For me, the beginning of September signals red wine season is quickly approaching and a delightful season opener is the 2007 Napanook.

In 1982, Christian Moueix formed a partnership with Robin Lail and Marcia Smith, the two daughters of John Daniel, from whom they had inherited Inglenook, one of Napa’s and America’s great vineyards and winery.

In the 1980s, I attended a tasting in New York where the 1943 Inglenook and vintages from the 1950s and 1960s were poured: the wines were vibrant and elegant. And I treasured each of my cellar’s bottles of Daniel’s Inglenook 1974 Casks 8 and 9 until I drank the last one at the beginning of this decade.

Moueix brought to the enterprise a masters degree in enology from America’s premier wine school, the University of California at Davis, and a lifetime in the vineyards of Chateaux Petrus, Trotanoy, Magdelaine, and the other great chateaux of Pomerol and St. Emilion owned by his father, Jean-Pierre Moueix. Perhaps, the daughters sensed that if anyone was going to preserve Inglenook’s heritage it would be this tall, soft-spoken Frenchman, who reflects the elegance of his family’s wines.

Moueix named the new venture Dominus. At the outset, he had an uphill learning curve. The vineyards were planted with cabernet sauvignon, but Moueix’s Pomerol and St. Emilion properties are primarily planted with merlot. Unlike Bordeaux, Napa’s summer heat challenges the vines and growers, who ameliorate the problem with irrigation, but Moueix lived a lifetime where this technique was forbidden by French wine regulations.

With each passing year, Moueix absorbed the lessons of Napa’s climate and Dominus’ soil. By the early 1990s, Dominus was smoother, the fruit and tannins more harmonious. Paraphrasing the famous quote, you could take the man out of Bordeaux, but you couldn’t take Bordeaux out of the man.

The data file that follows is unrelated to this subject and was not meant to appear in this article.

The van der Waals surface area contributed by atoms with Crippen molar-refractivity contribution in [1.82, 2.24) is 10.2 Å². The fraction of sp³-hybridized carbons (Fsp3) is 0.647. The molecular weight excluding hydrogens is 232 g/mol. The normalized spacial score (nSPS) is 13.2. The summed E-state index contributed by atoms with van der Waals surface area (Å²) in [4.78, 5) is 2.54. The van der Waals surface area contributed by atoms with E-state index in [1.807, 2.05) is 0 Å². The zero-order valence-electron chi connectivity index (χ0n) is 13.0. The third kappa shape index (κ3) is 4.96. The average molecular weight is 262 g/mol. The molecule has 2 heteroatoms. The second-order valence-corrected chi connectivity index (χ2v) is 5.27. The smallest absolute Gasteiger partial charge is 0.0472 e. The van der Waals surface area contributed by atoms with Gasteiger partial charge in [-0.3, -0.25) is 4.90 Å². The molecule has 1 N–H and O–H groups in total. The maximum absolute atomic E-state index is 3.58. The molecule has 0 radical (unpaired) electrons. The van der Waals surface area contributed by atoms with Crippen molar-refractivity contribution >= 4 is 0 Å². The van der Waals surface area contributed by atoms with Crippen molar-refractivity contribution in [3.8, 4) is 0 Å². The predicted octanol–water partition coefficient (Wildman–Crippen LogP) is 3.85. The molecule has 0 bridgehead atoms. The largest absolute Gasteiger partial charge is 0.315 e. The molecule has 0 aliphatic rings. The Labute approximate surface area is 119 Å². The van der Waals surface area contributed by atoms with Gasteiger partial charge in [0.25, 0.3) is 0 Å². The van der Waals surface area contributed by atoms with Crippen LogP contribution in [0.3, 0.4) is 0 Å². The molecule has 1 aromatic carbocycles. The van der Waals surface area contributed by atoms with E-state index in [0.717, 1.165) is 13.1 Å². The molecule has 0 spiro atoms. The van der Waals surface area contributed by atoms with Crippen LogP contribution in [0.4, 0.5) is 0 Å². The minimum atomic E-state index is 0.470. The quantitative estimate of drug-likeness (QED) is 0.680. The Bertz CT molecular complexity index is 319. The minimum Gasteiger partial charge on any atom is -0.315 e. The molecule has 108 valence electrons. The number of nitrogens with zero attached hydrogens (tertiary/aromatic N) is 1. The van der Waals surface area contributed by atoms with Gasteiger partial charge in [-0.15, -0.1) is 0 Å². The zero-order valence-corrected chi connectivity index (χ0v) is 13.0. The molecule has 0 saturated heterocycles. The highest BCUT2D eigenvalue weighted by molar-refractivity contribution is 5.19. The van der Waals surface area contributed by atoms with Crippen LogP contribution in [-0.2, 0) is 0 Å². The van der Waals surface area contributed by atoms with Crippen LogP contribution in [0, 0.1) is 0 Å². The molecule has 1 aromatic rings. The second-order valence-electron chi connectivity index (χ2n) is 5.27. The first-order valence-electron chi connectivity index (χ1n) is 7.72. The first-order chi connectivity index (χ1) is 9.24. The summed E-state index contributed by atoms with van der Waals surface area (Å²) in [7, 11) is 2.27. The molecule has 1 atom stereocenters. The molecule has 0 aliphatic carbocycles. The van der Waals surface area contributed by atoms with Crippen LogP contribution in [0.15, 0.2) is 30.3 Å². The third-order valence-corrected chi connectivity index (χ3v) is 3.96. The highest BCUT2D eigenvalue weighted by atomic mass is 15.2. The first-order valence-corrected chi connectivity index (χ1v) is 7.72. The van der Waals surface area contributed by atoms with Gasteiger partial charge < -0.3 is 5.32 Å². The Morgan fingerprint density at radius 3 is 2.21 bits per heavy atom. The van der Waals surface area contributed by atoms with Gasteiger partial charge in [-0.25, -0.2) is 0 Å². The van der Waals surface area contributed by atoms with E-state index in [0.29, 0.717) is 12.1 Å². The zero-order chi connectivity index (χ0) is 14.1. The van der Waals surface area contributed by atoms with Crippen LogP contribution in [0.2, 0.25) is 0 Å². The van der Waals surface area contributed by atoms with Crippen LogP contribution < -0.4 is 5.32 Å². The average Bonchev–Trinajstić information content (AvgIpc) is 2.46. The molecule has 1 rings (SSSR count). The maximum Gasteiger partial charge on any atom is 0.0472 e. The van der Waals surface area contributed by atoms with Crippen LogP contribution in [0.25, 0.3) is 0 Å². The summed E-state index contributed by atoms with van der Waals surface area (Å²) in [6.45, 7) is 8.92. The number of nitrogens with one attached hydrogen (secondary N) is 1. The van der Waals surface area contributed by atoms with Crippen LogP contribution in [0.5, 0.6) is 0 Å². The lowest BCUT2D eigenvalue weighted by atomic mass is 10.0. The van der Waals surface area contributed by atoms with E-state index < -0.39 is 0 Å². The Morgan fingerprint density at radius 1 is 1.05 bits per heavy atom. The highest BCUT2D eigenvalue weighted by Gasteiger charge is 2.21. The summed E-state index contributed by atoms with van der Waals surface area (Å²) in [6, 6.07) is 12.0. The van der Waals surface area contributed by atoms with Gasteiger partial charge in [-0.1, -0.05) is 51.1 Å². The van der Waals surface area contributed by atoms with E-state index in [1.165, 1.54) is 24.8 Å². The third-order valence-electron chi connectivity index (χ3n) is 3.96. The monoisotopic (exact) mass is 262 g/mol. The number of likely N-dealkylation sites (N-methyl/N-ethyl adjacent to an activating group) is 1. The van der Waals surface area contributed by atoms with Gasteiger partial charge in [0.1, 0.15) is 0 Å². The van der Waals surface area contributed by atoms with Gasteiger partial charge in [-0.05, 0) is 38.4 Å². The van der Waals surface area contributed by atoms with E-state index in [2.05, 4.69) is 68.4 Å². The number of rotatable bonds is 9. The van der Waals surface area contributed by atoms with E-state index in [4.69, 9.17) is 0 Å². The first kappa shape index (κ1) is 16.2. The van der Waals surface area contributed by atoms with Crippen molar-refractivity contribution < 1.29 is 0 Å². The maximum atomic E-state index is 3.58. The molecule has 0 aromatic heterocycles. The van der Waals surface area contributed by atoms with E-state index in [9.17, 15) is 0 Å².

In 1836, George Yount planted the first vines in Napa Valley, naming the vineyard Napanook. Today the name is also used for the second wine of Dominus, which is made solely from grapes grown in this historic vineyard. Using the second wine concept of Bordeaux, Napanook is made from grapes of younger vines or lots that are deemed good, but not suitable for those bottled under the Dominus label. And, following the second wine concept, is priced at about a third of Dominus.

The 2007 Napanook is made of 85 percent cabernet sauvignon, 8 percent cabernet franc and 7 percent petit verdot. Sensitive to the effect of oak barrels, Moueix has limited the new oak to 20 percent and the aging to 15 months. The resulting wine has a black-cherry hue and aromas of bell pepper(a marker of Napa cabernet sauvignon) and mild vanilla. Ripe blackberry and rich chocolate flavors are wrapped in a New World body without the excessive overripe taste and high alcohol that plague too many Napa and California red wines. The 2007 Napanook has the texture of Napa and the balance of Bordeaux.

Place a glass of this excellent wine beside a plate of your first fall pot roast or rack of lamb and you’ll be thinking about the pleasures of the red wine season, too.

Dominus’ 2007 Napanook retails for approximately $49.